It's about the nation's health and the health of the economy - an issue worthy of a complex and far-reaching national action plan called "Let's Move," which was unveiled in May.
(We're seeing some of it here in Philadelphia: Among other programs, federal stimulus money will fund 100 mini-grants to help "corner stores" carry more fruits and vegetables and so provide healthier eating choices for many Philadelphia kids who visit them before or after school. A $900,000 stimulus grant will expand the innovative Agatston Urban Nutrition Initiative, a University of Pennsylvania program in 20 public schools that uses paid student interns to work in summer and after-school nutrition projects, including eight now-growing gardens.)
When she spoke to the NAACP, Michelle Obama didn't shy away from focusing on parental responsibility for what goes into their kids' mouths. But parental authority has to face an onslaught that can easily undermine it: the $1 billion a year spent on marketing junk food to kids.
News on that front is disheartening: A working group of several federal agencies under the leadership of the Federal Trade Commission has been working since December on a set of voluntary standards for marketing to children that would limit advertising food that contain significant amounts of sugar, sodium and saturated fat. The FTC was supposed to deliver a report to Congress last week. A draft of the guidelines - reportedly signed off on by most agencies - showed up in the press last week, and looked substantive.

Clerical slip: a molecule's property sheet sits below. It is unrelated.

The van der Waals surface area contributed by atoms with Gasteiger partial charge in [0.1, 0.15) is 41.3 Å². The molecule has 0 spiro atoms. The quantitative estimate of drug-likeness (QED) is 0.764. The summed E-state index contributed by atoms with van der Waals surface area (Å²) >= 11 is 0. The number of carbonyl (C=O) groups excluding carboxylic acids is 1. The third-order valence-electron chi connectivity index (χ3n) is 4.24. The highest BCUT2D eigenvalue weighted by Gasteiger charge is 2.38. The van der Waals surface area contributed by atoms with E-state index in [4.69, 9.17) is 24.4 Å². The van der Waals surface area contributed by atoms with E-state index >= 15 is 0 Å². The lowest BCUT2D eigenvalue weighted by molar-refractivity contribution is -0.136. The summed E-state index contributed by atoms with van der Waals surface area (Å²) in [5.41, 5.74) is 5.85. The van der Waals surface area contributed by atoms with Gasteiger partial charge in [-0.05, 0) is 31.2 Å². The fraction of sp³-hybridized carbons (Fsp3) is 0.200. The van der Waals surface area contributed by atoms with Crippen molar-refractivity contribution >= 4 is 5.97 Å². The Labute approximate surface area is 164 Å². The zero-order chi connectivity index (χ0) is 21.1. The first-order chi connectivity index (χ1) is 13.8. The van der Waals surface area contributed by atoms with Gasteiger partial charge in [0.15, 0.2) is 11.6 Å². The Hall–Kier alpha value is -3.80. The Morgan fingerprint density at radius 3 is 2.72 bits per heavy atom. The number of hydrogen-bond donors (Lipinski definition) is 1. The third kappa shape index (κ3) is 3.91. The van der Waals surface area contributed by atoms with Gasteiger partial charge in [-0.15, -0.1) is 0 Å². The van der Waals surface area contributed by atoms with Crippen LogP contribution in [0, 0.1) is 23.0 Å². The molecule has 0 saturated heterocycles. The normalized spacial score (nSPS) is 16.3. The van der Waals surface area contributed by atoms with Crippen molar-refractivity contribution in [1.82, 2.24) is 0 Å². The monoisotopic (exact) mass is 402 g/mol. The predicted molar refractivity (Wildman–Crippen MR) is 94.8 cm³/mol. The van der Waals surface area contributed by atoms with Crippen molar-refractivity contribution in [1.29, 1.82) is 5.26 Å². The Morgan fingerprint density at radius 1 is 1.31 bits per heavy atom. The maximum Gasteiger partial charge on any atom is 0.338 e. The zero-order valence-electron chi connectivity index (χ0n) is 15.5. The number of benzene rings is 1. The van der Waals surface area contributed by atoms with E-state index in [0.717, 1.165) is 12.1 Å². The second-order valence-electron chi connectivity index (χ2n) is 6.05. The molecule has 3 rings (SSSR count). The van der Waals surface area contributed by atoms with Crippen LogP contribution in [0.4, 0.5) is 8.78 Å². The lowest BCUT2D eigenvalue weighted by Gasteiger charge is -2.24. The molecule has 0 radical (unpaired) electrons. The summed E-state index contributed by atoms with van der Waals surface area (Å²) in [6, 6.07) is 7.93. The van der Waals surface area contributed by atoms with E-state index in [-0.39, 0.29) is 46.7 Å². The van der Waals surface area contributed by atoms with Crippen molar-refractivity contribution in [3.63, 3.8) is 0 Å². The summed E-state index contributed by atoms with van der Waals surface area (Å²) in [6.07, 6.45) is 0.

Then, a few days later, the Wall Street Journal reported that the guidelines had been delayed indefinitely. It quoted an industry representative as saying the standards were too strict. For example, General Mills wouldn't be able to hawk even Cheerios to kids because it has more salt than the standards allow.
Dare we ask why any food or beverage is marketed to kids, especially ones young enough to be influenced by cartoon characters selling them? Kids aren't capable of determining whether a food is healthy. The only reason to advertise to them is so they'll nag their parents to buy it.
These were voluntary guidelines, mind you. No regulations would prevent the food companies from going ahead with their ads - they just wouldn't look like the champions of children's health that they like to portray themselves.
Michelle Obama is working to impress everyone with just how serious is the threat of childhood obesity and why we have to act now.
It's a shame that some food companies are getting fat enticing children rather than aiding in the cause. *